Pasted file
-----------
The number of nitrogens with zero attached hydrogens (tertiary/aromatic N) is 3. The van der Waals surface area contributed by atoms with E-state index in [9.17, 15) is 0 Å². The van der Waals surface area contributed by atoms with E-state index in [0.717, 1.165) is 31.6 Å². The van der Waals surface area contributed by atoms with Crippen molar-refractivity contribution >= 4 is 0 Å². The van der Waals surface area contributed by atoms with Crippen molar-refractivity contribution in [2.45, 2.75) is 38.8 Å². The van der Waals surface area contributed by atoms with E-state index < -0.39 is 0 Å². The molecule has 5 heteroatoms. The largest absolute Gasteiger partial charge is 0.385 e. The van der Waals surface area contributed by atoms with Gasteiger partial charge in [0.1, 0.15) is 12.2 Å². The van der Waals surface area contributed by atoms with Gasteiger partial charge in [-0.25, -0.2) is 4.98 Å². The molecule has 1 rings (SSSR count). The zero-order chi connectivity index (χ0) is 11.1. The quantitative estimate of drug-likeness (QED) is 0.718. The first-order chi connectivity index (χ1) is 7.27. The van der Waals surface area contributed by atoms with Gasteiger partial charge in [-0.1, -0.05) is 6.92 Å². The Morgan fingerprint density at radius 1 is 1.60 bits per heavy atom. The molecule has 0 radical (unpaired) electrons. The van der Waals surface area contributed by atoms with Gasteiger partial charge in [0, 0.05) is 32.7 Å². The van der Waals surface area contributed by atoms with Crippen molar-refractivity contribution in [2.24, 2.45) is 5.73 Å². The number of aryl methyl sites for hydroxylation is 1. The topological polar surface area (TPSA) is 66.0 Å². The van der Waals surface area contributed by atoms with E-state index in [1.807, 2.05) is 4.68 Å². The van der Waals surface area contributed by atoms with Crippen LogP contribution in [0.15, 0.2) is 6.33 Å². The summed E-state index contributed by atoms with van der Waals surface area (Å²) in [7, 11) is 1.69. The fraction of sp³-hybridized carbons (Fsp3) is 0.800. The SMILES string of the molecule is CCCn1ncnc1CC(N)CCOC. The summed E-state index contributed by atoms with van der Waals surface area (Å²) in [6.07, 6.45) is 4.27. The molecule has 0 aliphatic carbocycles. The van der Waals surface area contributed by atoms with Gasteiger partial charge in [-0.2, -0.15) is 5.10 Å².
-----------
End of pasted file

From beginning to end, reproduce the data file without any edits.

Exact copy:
The number of nitrogens with zero attached hydrogens (tertiary/aromatic N) is 3. The van der Waals surface area contributed by atoms with E-state index in [9.17, 15) is 0 Å². The van der Waals surface area contributed by atoms with E-state index in [0.717, 1.165) is 31.6 Å². The van der Waals surface area contributed by atoms with Crippen molar-refractivity contribution >= 4 is 0 Å². The van der Waals surface area contributed by atoms with Crippen molar-refractivity contribution in [2.45, 2.75) is 38.8 Å². The van der Waals surface area contributed by atoms with E-state index < -0.39 is 0 Å². The molecule has 5 heteroatoms. The largest absolute Gasteiger partial charge is 0.385 e. The van der Waals surface area contributed by atoms with Gasteiger partial charge in [0.1, 0.15) is 12.2 Å². The van der Waals surface area contributed by atoms with Gasteiger partial charge in [-0.25, -0.2) is 4.98 Å². The molecule has 1 rings (SSSR count). The zero-order chi connectivity index (χ0) is 11.1. The quantitative estimate of drug-likeness (QED) is 0.718. The first-order chi connectivity index (χ1) is 7.27. The van der Waals surface area contributed by atoms with Gasteiger partial charge in [-0.1, -0.05) is 6.92 Å². The Morgan fingerprint density at radius 1 is 1.60 bits per heavy atom. The molecule has 0 radical (unpaired) electrons. The van der Waals surface area contributed by atoms with Gasteiger partial charge in [0, 0.05) is 32.7 Å². The van der Waals surface area contributed by atoms with Crippen molar-refractivity contribution in [2.24, 2.45) is 5.73 Å². The number of aryl methyl sites for hydroxylation is 1. The topological polar surface area (TPSA) is 66.0 Å². The van der Waals surface area contributed by atoms with E-state index in [1.807, 2.05) is 4.68 Å². The van der Waals surface area contributed by atoms with Crippen LogP contribution in [0.15, 0.2) is 6.33 Å². The summed E-state index contributed by atoms with van der Waals surface area (Å²) in [7, 11) is 1.69. The fraction of sp³-hybridized carbons (Fsp3) is 0.800. The SMILES string of the molecule is CCCn1ncnc1CC(N)CCOC. The summed E-state index contributed by atoms with van der Waals surface area (Å²) in [6.07, 6.45) is 4.27. The molecule has 0 aliphatic carbocycles. The van der Waals surface area contributed by atoms with Gasteiger partial charge in [-0.2, -0.15) is 5.10 Å².